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This month, we launched the 2024 'Grow Your Own' series with a workshop on Crop Planning led by Global Gardens Project Coordinator Poppy.

Why plan?

Crop planning can help us organise the growing year and plan what seeds to sow, how many and when.

Veg Families

The workshop begun with an introduction to some of the main vegetable families. Getting to know plant families can help build an understanding of plant needs and habits.

We explored how these 'families' emerged through observation and categorisation according to flower-type . This is referred to as a Linnean system of classification. For example, all of the Brassica families have flowers consisting of four petals in the form of a cross - hence why they are also known as 'crucifers'. All of the umbellifers have an open, disc-shaped 'umbel' consisting of many flowers on short stems. All Legumes meanwhile have  5 petals forming a distinctive 'banner, wings, and keel'. So to get to know your veg families, start with looking at their flowers!

Brassicas: include all of the cabbage-y kinds of crops (ranging from Kale, to Cauliflower, Cabbage, Sprouts, Purple Sprouting Broccoli, as well as Kohlrabi, Swede and Turnip).

Solanaceae: otherwise known as the nightshade family include Tomatoes, Chillies, Peppers, Aubergines and Potatoes.

Fabaceae: include Beans (Broad beans, French climbing beans, Dwarf French beans, Field beans), Peas (Garden peas and Sugarsnap) and Lentils.

Cucurbits: include Squash, Courgette, Cucumber,m Pumpkin, Cucamelon and Melons

Alliums: include all of the onion-y crops ranging from Garlic to Spring onion, Onion, Leeks, Chives and Shallots.

Umbellifers: include Carrots, Parsnips, Dill, Fennel, Celery, Celeriac.

Chenopodiaceae: include Spinach, Chard, Beetroot and Amaranth.

Why rotate?

After exploring the families of veg, we considered why it might be helpful to grow and rotate in blocks according to veg family - otherwise known as a rotation. Reasons identified included:

-Fertility requirements: some crops are hungrier than others.

-Promotion of crop health and minimise pest and disease transfer: rotating can reduce pest and disease build up. For example, club root disease is a soil-borne disease that can stay within soils for up to 100 years!

-Efficient use of space.

Poppy then shared some 'top tips' for crop planning...

Top tips for crop planning

  1. Start with the area you are planning to cultivate.

  2. Identify what crops you would like to grow.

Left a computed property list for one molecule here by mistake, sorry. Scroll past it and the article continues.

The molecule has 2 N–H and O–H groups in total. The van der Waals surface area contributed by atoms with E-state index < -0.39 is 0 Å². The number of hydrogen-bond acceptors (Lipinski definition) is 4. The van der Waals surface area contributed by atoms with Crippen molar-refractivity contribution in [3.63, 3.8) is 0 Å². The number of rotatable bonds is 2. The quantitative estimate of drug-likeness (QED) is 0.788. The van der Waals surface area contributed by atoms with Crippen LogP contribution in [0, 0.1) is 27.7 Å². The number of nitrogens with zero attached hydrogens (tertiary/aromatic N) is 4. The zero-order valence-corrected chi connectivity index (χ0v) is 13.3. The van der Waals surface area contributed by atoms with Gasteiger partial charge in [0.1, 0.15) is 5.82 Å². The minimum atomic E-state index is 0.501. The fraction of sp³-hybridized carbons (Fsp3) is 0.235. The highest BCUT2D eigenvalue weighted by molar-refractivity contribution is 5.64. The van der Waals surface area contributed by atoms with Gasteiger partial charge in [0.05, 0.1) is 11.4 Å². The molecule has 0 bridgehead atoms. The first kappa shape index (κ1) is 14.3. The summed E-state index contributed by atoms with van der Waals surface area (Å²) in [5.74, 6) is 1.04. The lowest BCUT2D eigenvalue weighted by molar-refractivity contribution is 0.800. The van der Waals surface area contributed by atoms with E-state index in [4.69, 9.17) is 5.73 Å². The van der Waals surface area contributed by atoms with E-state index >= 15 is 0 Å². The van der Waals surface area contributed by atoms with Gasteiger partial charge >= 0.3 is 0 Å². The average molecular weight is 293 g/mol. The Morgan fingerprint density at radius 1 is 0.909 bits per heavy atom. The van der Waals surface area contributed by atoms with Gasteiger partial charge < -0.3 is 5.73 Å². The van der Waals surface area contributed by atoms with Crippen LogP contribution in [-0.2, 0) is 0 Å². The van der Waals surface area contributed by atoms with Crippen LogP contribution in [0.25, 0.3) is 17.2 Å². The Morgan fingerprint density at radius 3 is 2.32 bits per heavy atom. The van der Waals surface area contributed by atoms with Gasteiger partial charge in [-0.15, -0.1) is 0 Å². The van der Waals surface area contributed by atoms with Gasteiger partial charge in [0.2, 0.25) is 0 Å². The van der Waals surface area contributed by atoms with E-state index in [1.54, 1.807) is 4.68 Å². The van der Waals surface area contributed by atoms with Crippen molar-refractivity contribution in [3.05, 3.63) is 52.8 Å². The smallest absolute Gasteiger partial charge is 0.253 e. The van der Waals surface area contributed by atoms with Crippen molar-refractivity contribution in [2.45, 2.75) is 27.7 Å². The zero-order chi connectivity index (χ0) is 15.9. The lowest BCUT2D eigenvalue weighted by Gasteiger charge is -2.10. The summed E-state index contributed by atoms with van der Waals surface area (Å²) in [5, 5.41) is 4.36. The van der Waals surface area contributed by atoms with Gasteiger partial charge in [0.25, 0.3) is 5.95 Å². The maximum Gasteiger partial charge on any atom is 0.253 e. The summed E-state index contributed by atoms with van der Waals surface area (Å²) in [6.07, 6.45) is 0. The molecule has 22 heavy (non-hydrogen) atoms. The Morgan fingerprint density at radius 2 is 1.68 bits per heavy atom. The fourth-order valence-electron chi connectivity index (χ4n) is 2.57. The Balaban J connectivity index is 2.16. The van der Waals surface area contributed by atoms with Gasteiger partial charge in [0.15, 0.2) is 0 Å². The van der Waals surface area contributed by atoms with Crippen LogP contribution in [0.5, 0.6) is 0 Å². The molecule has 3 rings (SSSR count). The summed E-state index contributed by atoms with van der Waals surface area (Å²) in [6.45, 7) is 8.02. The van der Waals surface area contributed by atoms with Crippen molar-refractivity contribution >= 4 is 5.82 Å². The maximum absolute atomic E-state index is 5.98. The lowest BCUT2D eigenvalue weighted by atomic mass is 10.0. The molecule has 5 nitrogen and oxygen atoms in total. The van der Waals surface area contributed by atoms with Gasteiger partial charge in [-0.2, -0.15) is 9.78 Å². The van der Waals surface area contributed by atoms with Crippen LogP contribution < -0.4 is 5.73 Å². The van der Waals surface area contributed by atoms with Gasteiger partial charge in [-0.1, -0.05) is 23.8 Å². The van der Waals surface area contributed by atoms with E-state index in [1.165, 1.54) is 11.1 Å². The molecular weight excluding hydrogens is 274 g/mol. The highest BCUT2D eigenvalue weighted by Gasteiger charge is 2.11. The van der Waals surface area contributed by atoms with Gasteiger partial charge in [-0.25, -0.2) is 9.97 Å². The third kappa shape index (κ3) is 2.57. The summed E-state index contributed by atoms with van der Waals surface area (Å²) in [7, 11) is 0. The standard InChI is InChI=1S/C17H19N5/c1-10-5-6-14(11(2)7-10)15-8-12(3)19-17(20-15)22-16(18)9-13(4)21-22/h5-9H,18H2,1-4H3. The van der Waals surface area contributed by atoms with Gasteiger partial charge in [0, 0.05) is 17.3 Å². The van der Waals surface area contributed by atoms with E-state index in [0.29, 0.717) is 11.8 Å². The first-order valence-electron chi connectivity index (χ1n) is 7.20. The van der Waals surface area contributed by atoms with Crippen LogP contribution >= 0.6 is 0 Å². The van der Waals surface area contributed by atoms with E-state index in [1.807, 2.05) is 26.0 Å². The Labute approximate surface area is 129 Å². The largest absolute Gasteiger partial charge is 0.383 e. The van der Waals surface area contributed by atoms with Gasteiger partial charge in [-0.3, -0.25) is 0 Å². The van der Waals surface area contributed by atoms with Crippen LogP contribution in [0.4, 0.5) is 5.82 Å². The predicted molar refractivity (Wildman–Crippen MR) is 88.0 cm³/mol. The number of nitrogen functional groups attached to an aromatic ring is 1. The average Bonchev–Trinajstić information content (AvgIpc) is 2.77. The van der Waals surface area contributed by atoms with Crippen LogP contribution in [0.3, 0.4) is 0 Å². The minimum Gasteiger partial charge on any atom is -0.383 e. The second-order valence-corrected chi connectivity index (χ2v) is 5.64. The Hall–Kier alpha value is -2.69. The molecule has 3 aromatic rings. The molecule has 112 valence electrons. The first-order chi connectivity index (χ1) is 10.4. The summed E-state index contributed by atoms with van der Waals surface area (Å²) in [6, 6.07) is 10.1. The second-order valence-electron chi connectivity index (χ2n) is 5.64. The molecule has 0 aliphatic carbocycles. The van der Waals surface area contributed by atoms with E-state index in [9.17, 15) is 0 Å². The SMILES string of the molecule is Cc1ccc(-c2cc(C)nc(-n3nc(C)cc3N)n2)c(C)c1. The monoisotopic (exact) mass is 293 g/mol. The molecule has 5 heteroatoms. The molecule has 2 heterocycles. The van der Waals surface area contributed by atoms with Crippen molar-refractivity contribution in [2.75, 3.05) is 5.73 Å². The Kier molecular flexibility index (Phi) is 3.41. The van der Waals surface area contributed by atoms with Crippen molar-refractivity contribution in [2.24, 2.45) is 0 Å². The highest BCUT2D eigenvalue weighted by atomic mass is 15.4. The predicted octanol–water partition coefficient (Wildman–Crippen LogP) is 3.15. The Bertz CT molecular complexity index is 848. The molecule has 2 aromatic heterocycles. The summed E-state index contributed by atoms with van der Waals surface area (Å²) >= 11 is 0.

3. Consider how much of each crop would you like to grow? Group the crops into families.

  4. Measure up your growing space. Don’t forget pathways if necessary!

  5. Plan when to sow each crop and when it will be harvested.

  6. Incorporate green manure if possible to reduce bare soil and build soil fertility.

Five year rotation

Poppy introduced a basic 5-year rotation.

Yr 1: Potatoes

Yr 2: Brassicas

Yr 3: Alliums

Yr 4: Roots & friends (including legumes)

Yr 5: Green manure

Potatoes can be useful as a first crop - breaking up soil and reducing the weed burden, They can then be followed by Brassicas in the second year which are relatively hungry and appreciate the reduced weed burden. Alliums can then follow in year three, followed by Roots in year four and finally a green manure in year five, before returning to potatoes in year six.

Green manures

Green manures can also be really useful crops to incorporate into your rotation. They can serve a number of purposes:

Nitrogen fixers

Root nodules which can fix nitrogen from the air.

Nutrient lifters

Lift nutrients from the soil.

Organic matter accumulators

Support a healthy soil microbiome and build organic matter.

Cover crops

Protect the soil from nutrient leaching and erosion as well as reducing weed burden. Root systems promote a healthy soil microbiome. Aim to avoid bare soil at all costs.


Promote beneficial predatory insects - such as parasitic wasps, lacewings and hoverflies.


Can add nitrogen and organic matter to the soil. Also prevents nutrient leach in the winter.

Examples of under sowing:

-Phacelia with broad beans/field beans

-Yellow trefoil with tomatoes/melons/cucumbers/aubergines

-Crimson clover with runner beans/sweetcorn

-Overwintering winter rye and vetch

-Overwintering Green in the Snow

There is no hard and fast rule to rotation. Indeed, many indigenous systems demonstrate how we crops can be successfully grown outside of a rotation. For example the Native American 'three sisters' approach which grows maize, squash and beans together or the Shumei Natural Agriculture approach which grows crops in the same area every year. We encourage you to think about what works for your growing space and kitchen needs. But having a crop plan can help with organising seed sowing and transplanting timings whilst also minimising bare soil as much as possible.

This session was supported by The National Lottery Community Fund in Wales. The aim of these sessions is to build community-based skills in agroecological approaches to food growing. To find out about forthcoming GYO sessions, check out our eventbrite page.


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